Two Malaysian states are considering harsher Islamic laws against gay sex, the AFP reported.

Gay sex is already punishable by law in Malaysia. Offenders risk caning and up to 20 years in jail.

Proposals in Pahang and Malacca would increase the penalties by adding state religious charges. That is, a Muslim gay could be punished under both systems, resulting in longer sentences.

“Homosexuality is against Islam. Men should look for women, not men. So that's why we don't want to follow this activity promoted by Western countries,” said Mohamed Ali Rustam, chief minister of southern Malacca state and a member of Prime Minister Najib Razak's ruling United Malays National Organization party.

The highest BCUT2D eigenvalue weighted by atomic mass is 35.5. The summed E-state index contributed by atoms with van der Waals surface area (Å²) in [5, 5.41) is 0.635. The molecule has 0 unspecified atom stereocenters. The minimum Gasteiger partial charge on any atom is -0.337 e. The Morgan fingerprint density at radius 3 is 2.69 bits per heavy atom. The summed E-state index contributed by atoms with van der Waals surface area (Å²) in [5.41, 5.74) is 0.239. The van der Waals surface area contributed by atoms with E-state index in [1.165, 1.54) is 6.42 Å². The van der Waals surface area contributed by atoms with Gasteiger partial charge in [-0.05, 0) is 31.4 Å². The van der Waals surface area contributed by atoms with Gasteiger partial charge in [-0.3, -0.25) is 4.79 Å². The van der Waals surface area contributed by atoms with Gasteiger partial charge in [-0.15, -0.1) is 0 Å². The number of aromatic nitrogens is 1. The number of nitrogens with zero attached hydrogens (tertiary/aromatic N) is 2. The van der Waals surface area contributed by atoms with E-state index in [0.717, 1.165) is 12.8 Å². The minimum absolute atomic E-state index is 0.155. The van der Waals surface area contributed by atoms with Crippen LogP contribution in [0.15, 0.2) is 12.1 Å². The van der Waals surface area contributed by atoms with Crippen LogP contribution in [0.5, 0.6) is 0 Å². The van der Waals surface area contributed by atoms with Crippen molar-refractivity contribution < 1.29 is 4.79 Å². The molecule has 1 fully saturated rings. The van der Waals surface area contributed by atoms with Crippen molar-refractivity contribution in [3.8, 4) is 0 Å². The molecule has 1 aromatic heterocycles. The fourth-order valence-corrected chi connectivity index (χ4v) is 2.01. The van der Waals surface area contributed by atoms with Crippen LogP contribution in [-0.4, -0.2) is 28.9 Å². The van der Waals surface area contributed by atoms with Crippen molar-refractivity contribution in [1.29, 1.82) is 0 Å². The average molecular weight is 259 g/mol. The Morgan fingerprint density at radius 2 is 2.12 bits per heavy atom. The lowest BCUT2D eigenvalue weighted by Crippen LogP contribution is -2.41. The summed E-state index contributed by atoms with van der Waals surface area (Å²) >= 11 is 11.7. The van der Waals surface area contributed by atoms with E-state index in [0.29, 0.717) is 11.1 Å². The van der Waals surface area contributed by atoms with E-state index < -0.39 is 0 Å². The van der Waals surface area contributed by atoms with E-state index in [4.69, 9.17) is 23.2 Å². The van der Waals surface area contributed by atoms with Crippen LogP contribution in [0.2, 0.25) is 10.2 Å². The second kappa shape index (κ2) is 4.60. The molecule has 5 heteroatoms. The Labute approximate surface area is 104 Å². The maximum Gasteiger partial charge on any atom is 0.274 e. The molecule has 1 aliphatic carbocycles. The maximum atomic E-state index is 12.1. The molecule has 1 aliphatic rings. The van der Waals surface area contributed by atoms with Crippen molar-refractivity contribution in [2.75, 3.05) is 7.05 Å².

In September, the party had announced plans to expand civil liberties.

“People are talking about human rights, but this is not right. … It's our duty [to stop it] but we cannot take action because there is no law,” Ali Rustam said.

He added that the proposed penalties would also extend to supporters of homosexuality.

Approximately 60 percent of Malaysians are Muslims subject to both criminal laws and Islamic laws for civil matters.